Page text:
I am really into the Law of Attraction. I believe in and the power that our thoughts make on our reality and what comes to us.
One of the best known lecturers on The Law of Attraction is Esther Hicks who is allegedly channeling a group of beings collectively known as “Abraham.” While the advice given is generally sound, I do confess a certain unease at the whole channeling thing; it smacks of a scam, especially given there are books, DVDs, CDs, cruises, seminars, and so forth for sale in great abundance. People pay lots of money for an audience with Abraham and to get a personalized reading of sorts from them in the hopes of turning their lives around.
In such a context it becomes a bit of a minefield as one searches for truly helpful affirmations and advice from all the clutter.
Key to the philosophy taught is that emotions are on a sort of hierarchical scale ranked from good to bad. These are allegedly arranged by vibration — a high vibration emotion is certain to attract what you really want in the LoA while a low vibration emotion is said to greatly hinder you in manifesting it.
In general there is a measure of common sense to it. Obviously if you are hateful and vindictive, you are not going to attract love. Like attracts like. So hate bring more hate. This really is common sense. It speaks to the core of the law of attraction — you reap what you sow!
But a side effect inevitably comes when you rank order your emotions: you repress the ones that you judge wrong or inappropriate. That is to say you still have the emotions because they are part of the human experience. They make us Sentient spiritual creatures. There is no capacity to love if there is absolutely no capacity to hate as well; the capacity for BOTH is what defines each on both a psychological and practical level.
So to love you have to also be able to hate. To trust, you have to be able to not trust. To be honest, you have to possess the ability to lie. This is also what I find troubling and unrealistic about the ways that Christians talk about God. If God is ONLY LOVE, COMPASSION, FORGIVENESS, ETC and CANNOT experience those other things as well then is God truly a Sentient and living being and therefore objectively existing at all? No wonder it is easy for atheists to argue that God was created by humankind and not the reverse!
And so we are brought back to this organization of emotions. What happens to you psychologically when you tell yourself “I’m only allowed to feel THESE emotions?” Answer: you repress the other ones. This in turn means you put up walls within your mind and spirit which, intentional or not, naturally grow into walls between yourself and other people. You end up FEELING LESS. Empathy wanes. You lose the ability to understand and relate to other people. This in turn makes you LESS LOVING, LESS COMPASSIONATE, LESS HAPPY.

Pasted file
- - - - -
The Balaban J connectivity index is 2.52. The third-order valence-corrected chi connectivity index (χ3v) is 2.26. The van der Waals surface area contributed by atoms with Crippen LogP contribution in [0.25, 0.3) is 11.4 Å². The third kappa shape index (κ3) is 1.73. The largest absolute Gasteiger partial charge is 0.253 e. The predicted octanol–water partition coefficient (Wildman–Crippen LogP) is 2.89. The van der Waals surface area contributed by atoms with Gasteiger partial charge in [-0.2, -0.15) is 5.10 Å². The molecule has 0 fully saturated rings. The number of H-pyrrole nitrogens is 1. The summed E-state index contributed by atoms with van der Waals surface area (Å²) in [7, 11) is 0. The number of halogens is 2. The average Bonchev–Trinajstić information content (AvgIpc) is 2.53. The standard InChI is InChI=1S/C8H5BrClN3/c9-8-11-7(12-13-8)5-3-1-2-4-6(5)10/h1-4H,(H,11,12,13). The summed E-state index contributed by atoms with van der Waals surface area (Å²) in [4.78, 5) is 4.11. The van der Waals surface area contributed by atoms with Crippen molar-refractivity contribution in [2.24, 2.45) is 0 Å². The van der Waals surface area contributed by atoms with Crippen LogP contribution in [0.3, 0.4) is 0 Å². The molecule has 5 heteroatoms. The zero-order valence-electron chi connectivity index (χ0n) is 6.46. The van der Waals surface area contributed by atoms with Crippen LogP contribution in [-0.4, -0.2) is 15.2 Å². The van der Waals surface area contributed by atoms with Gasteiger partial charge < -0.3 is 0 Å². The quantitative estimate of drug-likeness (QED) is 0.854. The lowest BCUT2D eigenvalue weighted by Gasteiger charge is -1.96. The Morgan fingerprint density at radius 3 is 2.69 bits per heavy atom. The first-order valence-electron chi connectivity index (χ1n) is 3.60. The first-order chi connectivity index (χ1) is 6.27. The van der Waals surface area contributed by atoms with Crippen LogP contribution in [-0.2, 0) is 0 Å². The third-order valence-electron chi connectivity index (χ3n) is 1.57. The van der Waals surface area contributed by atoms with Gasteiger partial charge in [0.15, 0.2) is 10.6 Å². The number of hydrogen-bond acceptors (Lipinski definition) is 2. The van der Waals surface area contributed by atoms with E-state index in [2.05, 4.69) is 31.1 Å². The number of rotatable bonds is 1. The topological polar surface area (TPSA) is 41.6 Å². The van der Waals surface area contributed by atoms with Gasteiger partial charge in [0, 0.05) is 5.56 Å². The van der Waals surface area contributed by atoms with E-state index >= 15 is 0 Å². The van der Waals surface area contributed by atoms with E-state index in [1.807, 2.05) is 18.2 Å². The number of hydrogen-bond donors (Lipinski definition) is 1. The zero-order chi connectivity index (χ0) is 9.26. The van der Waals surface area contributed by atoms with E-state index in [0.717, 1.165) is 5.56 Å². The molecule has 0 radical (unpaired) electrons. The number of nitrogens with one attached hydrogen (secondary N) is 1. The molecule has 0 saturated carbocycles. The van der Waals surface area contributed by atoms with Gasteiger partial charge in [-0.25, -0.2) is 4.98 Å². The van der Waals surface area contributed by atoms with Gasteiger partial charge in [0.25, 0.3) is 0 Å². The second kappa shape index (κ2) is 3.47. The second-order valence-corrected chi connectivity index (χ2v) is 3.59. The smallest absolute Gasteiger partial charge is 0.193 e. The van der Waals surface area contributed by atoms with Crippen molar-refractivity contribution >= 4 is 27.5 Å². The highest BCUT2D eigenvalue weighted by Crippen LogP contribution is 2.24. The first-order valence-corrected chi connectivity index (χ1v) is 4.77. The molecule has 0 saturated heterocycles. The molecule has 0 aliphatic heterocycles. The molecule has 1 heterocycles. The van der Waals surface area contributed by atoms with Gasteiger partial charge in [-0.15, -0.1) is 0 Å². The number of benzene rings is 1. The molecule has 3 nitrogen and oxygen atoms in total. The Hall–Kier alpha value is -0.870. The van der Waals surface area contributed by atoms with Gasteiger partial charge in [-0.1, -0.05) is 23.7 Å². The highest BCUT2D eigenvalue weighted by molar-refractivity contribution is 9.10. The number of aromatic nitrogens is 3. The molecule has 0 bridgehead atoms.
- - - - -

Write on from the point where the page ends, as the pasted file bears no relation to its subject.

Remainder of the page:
In cutting yourself off from the emotions Abraham says are bad for you, you ultimately destroy your own humanity and the best parts of yourself. This in turn makes it easier for you to harm yourself and harm others. It is, after all, the person who feels the least, who is cut off from her or his emotions that is most capable of destructive behavior — to self and others.
And this is the danger point with Abraham and why it would be perhaps correct to label them as demons or manipulative spirits.
That is not to say that they are completely wrong. But each assertion needs to be thought about and weighed for its value with a focus on balance. Instead of arranging emotions from “good” to “bad” recognize that all emotions all important.
I am no longer a Christian, but I see the wisdom in Ecclesiastes 3:1-8:
To every thing there is a season, and a time to every purpose under the heaven:
A time to be born, and a time to die; a time to plant, and a time to pluck up that which is planted;
A time to kill, and a time to heal; a time to break down, and a time to build up;
A time to weep, and a time to laugh; a time to mourn, and a time to dance;
A time to cast away stones, and a time to gather stones together; a time to embrace, and a time to refrain from embracing;
A time to get, and a time to lose; a time to keep, and a time to cast away;
A time to rend, and a time to sew; a time to keep silence, and a time to speak;
A time to love, and a time to hate; a time of war, and a time of peace.
Abraham would have us believe that if we experience both sides that we are harming ourselves. In reflection I disagree. We are only harming ourselves if we 1) repress emotions instead of embrace them or 2) focus our energy on hurtful emotions (and therefore attract more hurt to our lives).
There are many sources of wisdom and inspiration. The human experience has no limit to these. Balance comes from applying wisdom from MANY sources of inspiration — from Christianity, from Judaism, from Islam; from Wicca, from Buddhism and Daoism, from Shamanism, from Asatru, and a thousand voices from across time and space.
Embrace your humanity. Feel your feelings. Keep your focus on what you want and always phrase everything positively. Look honestly at your life and think about what barriers your mind projects between the direction you choose for yourself and achieving it. Believe and have faith and confidence in your ability to achieve and reach what you focus. Say “I WILL” instead of “I want.”
The law of attraction is powerful. It is common sense. But even as mindfulness about it offers the potential to bring great good and joy in our lives, how we go about it also makes a difference. For when we wall up part of our emotions in our pursuit of happiness we ultimately destroy our ability to feel, to connect, and therefore be truly happy.